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  • A205 - New York, New Jersey, 'Pensilvania', Maryland and North Carolina & co.
SKU: A205

A205 - New York, New Jersey, 'Pensilvania', Maryland and North Carolina & co.

£333.93Price
This stunning black and white chart of the Eastern seaboard of North America displays land relief and nautical detail in equal measure and is printed on four sheets. The sheer scale and accuracy of the survey is astonishing.
  • 1st March 1780

This chart is composed from the deposit of Surveys of the Right Honourable the Lords of Trade with Soundings & Nautical Remarks from Lt. J. Knight of the Navy and others and published by J.F.W Des Barres. Despite its scale it is based upon the surveys of the Lords of the Board of Trade, or the General Survey of North America completed by the survey teams lead by Samuel Holland and William Gerard De Brahm and then compiled by Des Barres, Hydrography was provided by the likes of Knight, Hunter, Hyde-Parker, Mowat, Avery, Snape Hammond and a number of other naval officers. Unlike other published versions or states of this chart the land is heavily hatched inland of the sea and rivers, especially in to the lands above New York.

 

The overall relevance of this survey can be seen when set against the change in leadership of the British army when Sir Henry Clinton replaced Sir William Howe in May 1778 and immediately shifted the focus of British strategic emphasis away from New York and New England to the southern colonies.

 

The British, as part of their Southern strategy had already decided by the time this chart was produced that the largely loyalist middle and southern states might still be retained as part of the Empire. By occupying key towns such as Savannah in Georgia and Charleston in South Carolina and mobilizing and arming the loyalist population, including slaves, they hoped to achieve four things:

1. They may be able to split these southern states from the northern states.

2. The more loyalists that could be assimilated into the army the more British troops could be concentrated elsewhere.

3. The British might yet retain financial control - apart from anything else these middle states produced the commodities upon which the economics of Empire was built - tobacco, rice, indigo and so on.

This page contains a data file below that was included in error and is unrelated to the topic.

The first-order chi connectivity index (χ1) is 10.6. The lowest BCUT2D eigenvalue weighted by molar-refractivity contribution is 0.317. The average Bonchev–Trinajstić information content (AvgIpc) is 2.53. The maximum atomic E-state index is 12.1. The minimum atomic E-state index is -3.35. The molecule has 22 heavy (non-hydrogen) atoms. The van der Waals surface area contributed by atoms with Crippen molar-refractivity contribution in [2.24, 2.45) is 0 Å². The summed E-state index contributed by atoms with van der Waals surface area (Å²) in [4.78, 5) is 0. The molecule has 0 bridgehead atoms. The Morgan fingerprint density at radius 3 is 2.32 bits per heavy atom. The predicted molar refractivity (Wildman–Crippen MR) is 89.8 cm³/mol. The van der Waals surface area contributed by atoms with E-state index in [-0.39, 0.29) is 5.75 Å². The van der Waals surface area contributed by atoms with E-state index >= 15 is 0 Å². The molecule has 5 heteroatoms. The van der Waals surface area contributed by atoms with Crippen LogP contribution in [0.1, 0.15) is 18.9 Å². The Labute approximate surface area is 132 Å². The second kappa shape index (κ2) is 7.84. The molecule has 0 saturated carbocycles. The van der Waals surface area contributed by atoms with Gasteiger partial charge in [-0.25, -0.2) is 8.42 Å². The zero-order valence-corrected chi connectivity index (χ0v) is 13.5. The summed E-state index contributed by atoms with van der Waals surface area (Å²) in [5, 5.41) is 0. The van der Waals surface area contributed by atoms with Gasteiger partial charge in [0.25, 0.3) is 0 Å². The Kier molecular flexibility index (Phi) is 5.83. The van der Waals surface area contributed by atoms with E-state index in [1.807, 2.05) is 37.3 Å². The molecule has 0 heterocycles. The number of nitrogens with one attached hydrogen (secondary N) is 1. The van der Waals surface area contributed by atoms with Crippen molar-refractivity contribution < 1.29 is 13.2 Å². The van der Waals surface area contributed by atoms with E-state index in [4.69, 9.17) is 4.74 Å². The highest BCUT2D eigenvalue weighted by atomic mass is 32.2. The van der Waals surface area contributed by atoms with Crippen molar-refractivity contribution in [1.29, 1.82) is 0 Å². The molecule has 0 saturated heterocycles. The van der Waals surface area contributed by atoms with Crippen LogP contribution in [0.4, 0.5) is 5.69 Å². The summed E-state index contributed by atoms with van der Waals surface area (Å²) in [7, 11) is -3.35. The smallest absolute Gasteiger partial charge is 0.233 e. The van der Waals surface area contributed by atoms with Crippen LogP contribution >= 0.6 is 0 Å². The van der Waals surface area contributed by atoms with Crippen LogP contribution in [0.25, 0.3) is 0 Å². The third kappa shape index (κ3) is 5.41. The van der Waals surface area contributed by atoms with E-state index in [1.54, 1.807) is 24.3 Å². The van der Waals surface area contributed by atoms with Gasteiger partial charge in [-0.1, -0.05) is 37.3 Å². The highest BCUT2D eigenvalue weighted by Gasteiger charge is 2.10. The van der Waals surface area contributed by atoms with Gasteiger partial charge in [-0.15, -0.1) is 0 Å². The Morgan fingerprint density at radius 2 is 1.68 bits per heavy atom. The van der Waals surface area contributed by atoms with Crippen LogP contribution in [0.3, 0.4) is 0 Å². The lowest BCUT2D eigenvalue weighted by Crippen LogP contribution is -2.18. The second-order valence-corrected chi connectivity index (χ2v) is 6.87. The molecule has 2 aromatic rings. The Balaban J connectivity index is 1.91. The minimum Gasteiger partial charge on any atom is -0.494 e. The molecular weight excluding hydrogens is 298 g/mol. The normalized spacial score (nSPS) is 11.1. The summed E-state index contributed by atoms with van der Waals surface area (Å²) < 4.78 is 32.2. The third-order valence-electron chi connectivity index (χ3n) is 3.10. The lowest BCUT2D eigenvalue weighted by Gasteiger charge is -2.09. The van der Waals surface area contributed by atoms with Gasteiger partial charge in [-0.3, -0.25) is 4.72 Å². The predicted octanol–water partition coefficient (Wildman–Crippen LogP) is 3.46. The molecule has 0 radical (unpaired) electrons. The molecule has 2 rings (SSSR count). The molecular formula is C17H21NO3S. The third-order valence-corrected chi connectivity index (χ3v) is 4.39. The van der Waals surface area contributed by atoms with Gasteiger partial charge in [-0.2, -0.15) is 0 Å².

4. They may yet link these states along with their holdings in east Florida, the Bahamas and Bermuda as a new colonial grouping to compensate for the loss of the New England states.

 

It is worth noting that at this time Washington as a city did not exist but now stands just above Alexandria which is marked at 39 degrees 10' on the Western edge of the chart. Yorktown, the scene of what was in September and October 1781 the final and decisive battle of the war where on 19th October Lt-General Charles, Earl of Cornwallis surrendered and effectively ended the war is marked simply as York.

 

On a point of accuracy this chart places ' York' at 35º.08' 77.4", whereas our modern day Satellite technology places the town at: 37º.23' 76.50".

Size of Original
h65" x w32.5"
Author

J.F.W Des Barres & Lt John Knight & others

Date
1st March 1780

A205 - New York, New Jersey, 'Pensilvania', Maryland and North Carolina & co.

A205

This stunning black and white chart of the Eastern seaboard of North America displays land relief and nautical detail in equal measure and is printed on four sheets. The sheer scale and accuracy of the survey is astonishing.

Further Information

Further Information
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Size of Original
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Author
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Date

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